NAACP says Chavis owes $25,000 in credit charges

October 25, 1994|By James Bock | James Bock,Sun Staff Writer

The NAACP said yesterday that the Rev. Benjamin F. Chavis Jr., who was fired two months ago as the organization's executive director, owes the civil rights group $25,000 to $30,000 for personal expenses charged on two corporate credit cards.

Despite a settlement agreement released yesterday, in which Dr. Chavis dropped all claims against the NAACP in connection with his firing, NAACP officials and the former $200,000-a-year executive director continued to snipe at each other.

In the settlement, Dr. Chavis agreed to repay any personal expenses charged to the NAACP, plus 8 percent interest, after an auditor named by the organization reviews the accounts. Any travel expenses owed to Dr. Chavis would be deducted.

NAACP officials would not specify the disputed expenses, but Dr. Chavis said in an interview that they included photographic equipment that he bought in Belgium and used on an official visit to Gabon in Africa. He said much of the spending was business-related.

The NAACP also said that it was ordering its 2,200 branches, college chapters and youth councils not to allow the 46-year-old former leader to speak at official functions while he is engaged in litigation involving the National Association for the Advancement of Colored People.

"We hope Dr. Chavis exercises the common courtesy and decency to allow the NAACP to go its way as he has indicated he will go his way," said Dennis Courtland Hayes, NAACP general counsel.

"We see him as a divisive element."

But Dr. Chavis said that he would continue to speak when invited, including an appearance today at Syracuse University that is partly sponsored by the NAACP chapter there.

"We live in a free society, and I do not intend to give up my free speech because the general counsel is uncomfortable," Dr. Chavis said. "There's nothing in the agreement that bars me. Who's being divisive here?"

In the agreement, Dr. Chavis drops all claims against the NAACP. He had filed suit against the organization two days after being fired Aug. 20, contending that the group used improper procedures in dismissing him.

He also drops the claims he filed against the NAACP in defending himself against a lawsuit brought by Mary E. Stansel, a former Chavis aide.

In the Stansel suit, Dr. Chavis had asked for $450,000 in damages to compensate for salary and benefits that he said the NAACP owed him on the balance of his three-year contract, plus $750,000 in compensatory and punitive damages, according to court documents.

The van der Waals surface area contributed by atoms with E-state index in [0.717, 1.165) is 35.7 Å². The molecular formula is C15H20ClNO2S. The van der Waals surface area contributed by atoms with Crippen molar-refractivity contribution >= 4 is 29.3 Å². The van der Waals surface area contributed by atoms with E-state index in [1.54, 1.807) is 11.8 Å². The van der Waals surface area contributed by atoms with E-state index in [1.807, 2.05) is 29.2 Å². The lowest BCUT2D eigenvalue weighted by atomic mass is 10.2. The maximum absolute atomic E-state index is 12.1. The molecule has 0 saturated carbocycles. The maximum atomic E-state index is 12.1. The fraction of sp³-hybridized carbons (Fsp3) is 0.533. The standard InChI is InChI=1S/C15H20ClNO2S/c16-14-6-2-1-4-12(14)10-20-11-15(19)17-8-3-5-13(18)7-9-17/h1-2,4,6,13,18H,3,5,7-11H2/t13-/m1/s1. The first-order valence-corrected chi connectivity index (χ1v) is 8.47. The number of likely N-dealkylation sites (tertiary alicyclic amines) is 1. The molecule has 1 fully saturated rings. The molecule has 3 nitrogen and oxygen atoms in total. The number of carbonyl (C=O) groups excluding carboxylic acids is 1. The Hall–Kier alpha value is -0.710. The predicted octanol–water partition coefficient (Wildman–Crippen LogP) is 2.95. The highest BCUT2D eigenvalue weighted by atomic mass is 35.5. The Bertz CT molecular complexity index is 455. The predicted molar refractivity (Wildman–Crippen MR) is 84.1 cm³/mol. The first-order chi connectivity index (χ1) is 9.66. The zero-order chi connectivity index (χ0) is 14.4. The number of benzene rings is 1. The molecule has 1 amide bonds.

Instead, as reported in The Sun yesterday, Dr. Chavis settled for:

* Six months of continued health insurance and life insurance coverage at NAACP expense.

* Two $3,700 monthly mortgage payments to be made by the NAACP on his Ellicott City home.

The NAACP characterized the settlement as humanitarian assistance to the unemployed Dr. Chavis and his family. Mr. Hayes said the NAACP had agreed to pay out a total of $12,300.

Dr. Chavis bitterly contended that he would have received nothing if he had not sued.

He also questioned the NAACP's remaining as the beneficiary on half his $1 million life insurance policy.

"If somebody kills me or I die in an accident, they collect $500,000," he said.

"I'm certainly going to be careful how I cross the street, particularly if I'm near any high NAACP officials."

Dr. Chavis must repay the NAACP a $76,000 bridge loan (less a $17,308 credit for accrued vacation pay) that he received to help him buy his $478,000 house.

As security, Dr. Chavis has given the NAACP a second mortgage on his home.

The NAACP agreed to let Dr. Chavis keep up to $25,000 of the net proceeds from the sale of a house he owns in Shaker Heights, Ohio, where he lived before he was named executive director in April 1993. Mr. Hayes said the money would allow Dr. Chavis to pay bills while he finds a job.

Dr. Chavis and the NAACP agreed to battle in court over the question of who is liable for up to $332,400 in payments to Ms. Stansel. The ousted executive director made a secret deal in November 1993 with his former aide, who had threatened him with a sexual harassment lawsuit. When the NAACP board learned about it eight months later, the deal proved to be Dr. Chavis' undoing.

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